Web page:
Champagne Producers Moving Upmarket ... to Squeeze More from Every Grape

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A major new study from just-drinks reveals an intriguing trend in the Champagne market with producers struggling to keep pace with demand. What does the future hold for Champagne producers?

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we simply don't have the supply to fulfill such growth... we would prefer 1-2%

A major new study from just-drinks has revealed an intriguing trend that is taking place within the global Champagne market.

In sharp contrast to wine, the Champagne industry is actually struggling to satisfy demand. The resulting pressures on grape supplies and prices have encouraged many producers to focus on the high margin, lower volume vintage and prestige cuvee sectors as they seek to maximise their returns. As a consequence, the value of Champagne shipments is rapidly outstripping volume.

Emerging Countries Compounding the Problem

Demand for Champagne remains highly polarized with France, the UK and US sharing three quarters of global volume. This said, a number of interesting patterns are developing on a national level.

The explosive UK Champagne market has confounded many analysts. Volumes have almost doubled since the post millennium slump though there are now signs of a slowdown. This slowdown is partly due to higher prices but is also a result of the strategies being adopted by many brand owners. Allied Domecq has placed greater emphasis on value and on-trade presence with Pernod Ricard likely to follow suit.

The emerging markets of Russia, China and India have also advanced spectacularly, contributing towards an 8% increase in export shipments in the first seven months of 2006. Laurent-Perrier's Yves Dumont echoed the thoughts of many producers in stating that "we simply don't have the supply to fulfill such growth... we would prefer 1-2%".

Unique Conditions, Considerable Challenges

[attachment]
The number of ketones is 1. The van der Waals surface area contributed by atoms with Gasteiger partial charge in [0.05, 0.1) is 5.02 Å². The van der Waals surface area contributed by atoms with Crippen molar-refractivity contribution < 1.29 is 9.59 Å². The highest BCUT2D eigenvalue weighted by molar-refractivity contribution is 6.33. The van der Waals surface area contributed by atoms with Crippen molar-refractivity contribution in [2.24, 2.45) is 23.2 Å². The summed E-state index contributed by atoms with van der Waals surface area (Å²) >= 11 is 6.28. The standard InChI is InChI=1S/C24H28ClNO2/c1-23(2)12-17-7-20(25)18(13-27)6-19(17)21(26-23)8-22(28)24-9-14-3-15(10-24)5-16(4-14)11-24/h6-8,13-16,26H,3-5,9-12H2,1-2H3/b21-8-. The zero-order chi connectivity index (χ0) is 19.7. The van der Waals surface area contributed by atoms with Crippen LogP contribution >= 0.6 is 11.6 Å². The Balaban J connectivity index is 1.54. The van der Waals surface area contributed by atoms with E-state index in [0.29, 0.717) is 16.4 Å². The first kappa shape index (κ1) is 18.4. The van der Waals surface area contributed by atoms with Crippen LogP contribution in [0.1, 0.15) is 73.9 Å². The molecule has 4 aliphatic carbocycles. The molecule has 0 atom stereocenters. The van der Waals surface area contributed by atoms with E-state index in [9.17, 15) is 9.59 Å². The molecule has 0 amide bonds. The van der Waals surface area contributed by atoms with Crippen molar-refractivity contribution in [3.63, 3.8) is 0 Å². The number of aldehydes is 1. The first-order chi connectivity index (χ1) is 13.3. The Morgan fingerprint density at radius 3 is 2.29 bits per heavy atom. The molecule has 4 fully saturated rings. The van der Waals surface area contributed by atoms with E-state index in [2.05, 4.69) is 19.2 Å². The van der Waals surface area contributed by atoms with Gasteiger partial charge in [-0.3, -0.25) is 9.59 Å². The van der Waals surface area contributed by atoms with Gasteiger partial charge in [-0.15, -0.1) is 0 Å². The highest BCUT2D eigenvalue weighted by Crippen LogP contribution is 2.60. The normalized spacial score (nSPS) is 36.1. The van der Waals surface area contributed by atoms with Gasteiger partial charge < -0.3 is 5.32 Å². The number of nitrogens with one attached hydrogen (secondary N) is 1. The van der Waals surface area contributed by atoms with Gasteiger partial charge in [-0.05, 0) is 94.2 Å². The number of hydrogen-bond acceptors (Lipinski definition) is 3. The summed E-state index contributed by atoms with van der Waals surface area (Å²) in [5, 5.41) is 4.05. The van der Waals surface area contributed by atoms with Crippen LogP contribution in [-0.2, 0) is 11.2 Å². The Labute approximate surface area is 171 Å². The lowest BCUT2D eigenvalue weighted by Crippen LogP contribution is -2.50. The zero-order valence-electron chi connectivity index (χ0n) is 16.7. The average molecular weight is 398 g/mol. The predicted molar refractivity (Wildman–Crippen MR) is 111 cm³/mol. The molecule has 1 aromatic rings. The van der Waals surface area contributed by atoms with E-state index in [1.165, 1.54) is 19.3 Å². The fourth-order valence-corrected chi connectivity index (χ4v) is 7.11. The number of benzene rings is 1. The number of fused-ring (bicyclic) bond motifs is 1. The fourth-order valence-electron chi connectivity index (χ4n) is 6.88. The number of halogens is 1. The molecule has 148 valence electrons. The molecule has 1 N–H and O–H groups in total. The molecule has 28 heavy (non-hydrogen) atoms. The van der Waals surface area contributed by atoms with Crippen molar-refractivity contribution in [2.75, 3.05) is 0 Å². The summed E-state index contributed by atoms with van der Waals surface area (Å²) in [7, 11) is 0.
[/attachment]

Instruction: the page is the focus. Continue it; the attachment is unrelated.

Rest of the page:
In summary, the unique market conditions are presenting considerable challenges. The supply and demand issue must be addressed before rising Champagne prices force consumers to seek more affordable alternatives.

The proposal to increase the appellation provides a long term solution. In the shorter term, the controversial plans to raise yield must be balanced with the need to maintain quality. With huge vineyards at their disposal providing supply flexibility, Champagne co-operatives will inevitably play an increasingly important future role. The coming decade will certainly be viewed with interest.

Further details, sample pages and a table of contents for the study are available at the just-drinks web site.

Notes:

About the Report

The just-drinks 2007 Global market review of Champagne provides market-by-market volume and value data from 2000 -- 2006 alongside forecasts to 2010. The report profiles the major markets of France, UK, US, Germany, Belgium, Italy, Japan, Switzerland, Spain, Australia and the Netherlands and gives an insight into the emerging potential of Russia, China and India.

In addition, the Global market review of Champagne examines the turnover, sales breakdown, markets, brands and vineyards of the 14 leading producers. Executive interviews are supported by just-drinks' verdict on each company.

About just-drinks

Since 2001, just-drinks has provided daily news, analysis and research on the global drinks sector covering wine, spirits, beer, soft drinks and champagne. The site is regularly read by over 70,000 drinks executives each month.

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Richard Jackson
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